- thirdly – in this particular case – the time spent on CPU was more than 163,000 seconds, which makes the 3 seconds of log buffer space waits look rather insignificant; moreover, extreme CPU pressure can have side-effects such as slowing down the rate at which the log buffer can be cleared – hence causing log buffer space waits.
So let’s ignore the log buffer space for the moment – it’s probably not worth any effort, it ‘s quite likely to be a side effect of a more important issue, and attempting to address it may cause more problems than it fixes.
The most significant figure in the Top 5 is, by a long way, CPU – so the obvious thing to do is look for SQL that’s consuming a lot of CPU: a good start would be checking the sections of the AWR report labelled: “SQL ordered by CPU”, “SQL ordered by Executions” and possibly “Segments by Logical Reads”.
A quick look at the other events in the Top 5 is instructive, though.
Notice that the number of log file syncs is large and very close to the number of log file writes – this suggests that there may be a lot of small transactions going on (if you have a small number of larger transactions you tend to see more log file writes than log file syncs.
When you look at the timing you notice that the log file writes are much quicker (1.3 ms) than the log file syncs (4.6 ms) – the difference is typically the time it takes the “redo synch write” message to go to the log writer and the acknowledgement to come back from the log writer. The difference is a classic indicator of CPU starvation – and that also brings us back to the log buffer space waits: if CPU starvation is making it hard for the log writer to get the message to flush the buffer to disc it becomes increasingly likely that the buffer will fill up unexpectedly and cause log buffer space waits.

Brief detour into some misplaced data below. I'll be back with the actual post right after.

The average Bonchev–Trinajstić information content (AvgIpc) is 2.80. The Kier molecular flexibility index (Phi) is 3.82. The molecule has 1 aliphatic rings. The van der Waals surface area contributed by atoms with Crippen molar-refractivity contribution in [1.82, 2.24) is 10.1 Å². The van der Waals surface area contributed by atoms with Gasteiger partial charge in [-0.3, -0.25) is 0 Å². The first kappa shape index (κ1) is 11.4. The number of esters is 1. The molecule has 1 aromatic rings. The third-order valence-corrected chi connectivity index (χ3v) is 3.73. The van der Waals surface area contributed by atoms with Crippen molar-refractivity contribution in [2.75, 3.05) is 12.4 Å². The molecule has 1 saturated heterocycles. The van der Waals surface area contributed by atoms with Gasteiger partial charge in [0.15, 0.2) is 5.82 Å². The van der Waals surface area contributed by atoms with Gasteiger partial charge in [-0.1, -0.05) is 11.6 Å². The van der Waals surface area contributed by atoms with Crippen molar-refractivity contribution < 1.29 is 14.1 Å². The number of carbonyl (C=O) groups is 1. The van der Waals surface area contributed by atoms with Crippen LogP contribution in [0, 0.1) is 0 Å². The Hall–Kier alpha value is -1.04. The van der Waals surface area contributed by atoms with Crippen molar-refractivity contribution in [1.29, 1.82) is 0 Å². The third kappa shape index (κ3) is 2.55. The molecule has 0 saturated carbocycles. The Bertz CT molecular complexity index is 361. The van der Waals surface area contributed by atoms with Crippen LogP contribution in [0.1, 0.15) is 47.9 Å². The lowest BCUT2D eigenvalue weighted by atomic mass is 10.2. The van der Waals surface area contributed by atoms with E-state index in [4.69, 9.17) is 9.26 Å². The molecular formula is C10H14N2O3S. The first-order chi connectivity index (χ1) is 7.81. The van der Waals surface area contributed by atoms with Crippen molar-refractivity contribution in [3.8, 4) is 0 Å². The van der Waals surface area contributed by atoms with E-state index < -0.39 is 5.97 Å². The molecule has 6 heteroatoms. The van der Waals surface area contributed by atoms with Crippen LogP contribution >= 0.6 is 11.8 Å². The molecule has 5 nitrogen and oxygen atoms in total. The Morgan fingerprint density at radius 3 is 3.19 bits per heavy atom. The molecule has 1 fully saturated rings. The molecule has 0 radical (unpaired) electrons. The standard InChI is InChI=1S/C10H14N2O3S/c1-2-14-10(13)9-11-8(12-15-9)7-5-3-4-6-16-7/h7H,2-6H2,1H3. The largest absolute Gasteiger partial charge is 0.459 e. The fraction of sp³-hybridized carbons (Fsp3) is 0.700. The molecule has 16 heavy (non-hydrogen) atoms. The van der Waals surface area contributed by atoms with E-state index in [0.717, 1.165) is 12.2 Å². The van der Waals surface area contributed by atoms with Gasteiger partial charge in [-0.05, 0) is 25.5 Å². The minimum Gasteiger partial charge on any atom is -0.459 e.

You’ll also notice that the number of waits for “SQL*Net more data to client” seems rather high. Something is firing queries against this database and fetching lots of data back from it – it would be interesting to see the number of SQL*Net roundtrips to/from client and the number of bytes passed to see if this we can make any assumption about whether this is lots of smallish result sets, or a small number of very large result sets. Round-trip activity is an effective way of overloading your database and should probably be investigated. It’s possible, of course, that the incoming SQL will show itself up under one of the “SQL ordered by …” sections of the report.
The other figure in the Top 5 is the “db file sequential read” – which is operating at a respectable average time of 5.5 m/s – if this were a statspack report I’d look at the Event Histogram report, though, to check that this wasn’t a large number of very fast (i.e. locally cached, CPU-intensive) reads with a relatively small number of very slow reads. We need to account for – and address – that CPU usage somewhere.
The final number, that I haven’t mentioned yet, is the “log file sequential read” – that’s a wait event which can do with a little note of its own so I shall try to find some time to write about it over the next few weeks. In this case the number could simply be the archive processes recording their activity as they read the online redo log files and copy them.
Bottom line: these stats don’t give you any cause to fiddle with the log buffer size. The possible saving is tiny, and there are far more important targets to aim at.
Footnote: Any advice about reading AWR reports is almost always relevant when reading Statspack reports (and vice versa).